2020-2021: On Page and on Stage: Celebrating Dalit and Adivasi Literatures and Performing Arts
Follow-on Funding for Impact and Engagement:
On Page and on Stage: Celebrating Dalit and Adivasi Literatures and Performing Arts
AHRC Reference: AH/S008608/1
More info to come soon...
2014-2016: AHRC Network – Dalit Literatures
For all follow-ups please check this website: https://dalitliterature.wordpress.com
Principal Investigator Dr Nicole Thiara, Centre for Postcolonial Studies at Nottingham Trent University, UK; firstname.lastname@example.org
Co-Investigator Dr Judith Misrahi-Barak, EMMA, Université Paul-Valéry Montpellier, France; email@example.com
Writing, Analysing, Translating Dalit Literatures
The quality of literature created by one of the most oppressed and silenced communities in India is to be researched and brought to new audiences for the very first time by a team working under Nottingham Trent University’s Centre for Postcolonial Studies, in partnership with the research centre EMMA, Université Paul-Valéry Montpellier, France.
Dalits, formerly referred to as Untouchables, are at the bottom of India’s caste system and form roughly 20% of the country’s population. Writing by the Dalit community has up until now been almost exclusively explored from a sociological and historical perspective, and has rarely been analysed for its literary quality.
Funded by the Arts and Humanities Research Council (AHRC), the research will be led by Dr Nicole Thiara, lecturer in English at Nottingham Trent University’s School of Arts and Humanities, and Dr Judith Misrahi-Barak, lecturer in English at Université Paul-Valéry Montpellier, France, within the research centre EMMA.
Dalit literature and its representation and assertion of marginalised cultures is the most significant development in Indian literature in the last three decades. It is often highly innovative in its form, narrative perspective and use of language but so far only the work of a few Dalit authors has been translated into English and other European languages.
It has not yet received the international recognition it deserves because there has been very little research which allows non-experts to engage with these unique texts.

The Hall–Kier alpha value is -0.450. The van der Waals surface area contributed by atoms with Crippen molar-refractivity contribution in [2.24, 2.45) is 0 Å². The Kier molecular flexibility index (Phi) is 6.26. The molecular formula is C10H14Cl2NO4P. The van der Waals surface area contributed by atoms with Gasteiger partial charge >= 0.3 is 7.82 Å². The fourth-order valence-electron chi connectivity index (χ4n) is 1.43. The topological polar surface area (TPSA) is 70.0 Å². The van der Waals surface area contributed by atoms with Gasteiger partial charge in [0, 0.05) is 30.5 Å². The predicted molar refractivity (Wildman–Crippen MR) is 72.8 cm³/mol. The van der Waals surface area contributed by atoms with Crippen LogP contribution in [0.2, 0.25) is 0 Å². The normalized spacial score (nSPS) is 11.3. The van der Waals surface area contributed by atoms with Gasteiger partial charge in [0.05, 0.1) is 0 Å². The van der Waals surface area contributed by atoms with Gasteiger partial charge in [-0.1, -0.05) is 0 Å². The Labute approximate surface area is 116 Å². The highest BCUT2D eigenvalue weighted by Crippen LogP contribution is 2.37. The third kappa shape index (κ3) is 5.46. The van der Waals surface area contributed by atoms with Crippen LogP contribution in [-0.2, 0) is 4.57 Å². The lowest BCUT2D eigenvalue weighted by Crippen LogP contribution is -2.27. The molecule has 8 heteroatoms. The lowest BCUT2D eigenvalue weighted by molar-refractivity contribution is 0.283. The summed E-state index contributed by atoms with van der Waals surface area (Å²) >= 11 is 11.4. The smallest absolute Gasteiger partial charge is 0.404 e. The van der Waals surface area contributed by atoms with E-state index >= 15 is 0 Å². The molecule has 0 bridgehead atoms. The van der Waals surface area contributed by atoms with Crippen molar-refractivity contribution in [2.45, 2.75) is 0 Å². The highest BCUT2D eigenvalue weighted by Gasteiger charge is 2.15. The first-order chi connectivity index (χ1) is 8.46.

The project aims to create a research network which puts Dalit literary texts into context and makes them accessible to a wider audience, while also analysing them as literary artefacts, drawing on the methods of literary criticism and postcolonial and feminist theory.
As part of its Research Network series ‘Translating Cultures’, the AHRC will fund a series of conferences, workshops and other events that are exclusively dedicated to the analysis of this previously almost ‘invisible’ literature outside of India.
Establishing an international dialogue between key researchers in the areas of Dalit literature, the project will foster a close collaboration between UK and European academics working in the field of literary and cultural studies and Indian scholars researching in this field, as well as cultivating contacts with authors, translators and publishers of Dalit literature.
The Advisory Board consists of Laura Brueck (Northwestern University, Chicago), Toral Jatin Gajarawala (New York State University), Aniket Jaaware (Pune University), Sharan Kumar Limbale, Sanal Mohan (Mahatma Gandhi University, Kottayam); Pramod Nayar (University of Hyderabad), Anupama Rao (Columbia University, New York), K. Satyanarayana (EFL-U, Hyderabad) and John Zavos (University of Manchester).
A blog, volumes of edited essays, special editions of academic journals and articles in peer-reviewed journals will also allow non-experts in South Asian Studies, researchers in literary studies, students and the public to engage with this work.
2012-2014: “Key Cultural Texts in Translation”
Principal investigator: Prof. Kirsten Malmkjær (University of Leicester, UK). Partners: Dr Adriana Serban (University of Montpellier 3, France) and Prof. Meifang Zhang (University of Macao, China).
Financed by the AHRC Research Networking Scheme “Translating Cultures”
In the context of increased movement across borders, this book examines how key cultural texts and concepts are transferred between nations and languages as well as across different media. The texts examined in this book are considered fundamental to their source culture and can also take on a particular relevance to other (target) cultures. The chapters investigate cultural transfers and differences realised through translation and reflect critically upon the implications of these with regard to matters of cultural identity. The book offers an important contribution to cultural approaches in translation studies, with ramifications across different disciplines, including literary studies, history, philosophy, and gender studies. The chapters offer a range of cultural and methodological frameworks and are written by scholars from a variety of language and cultural backgrounds, Western and Eastern.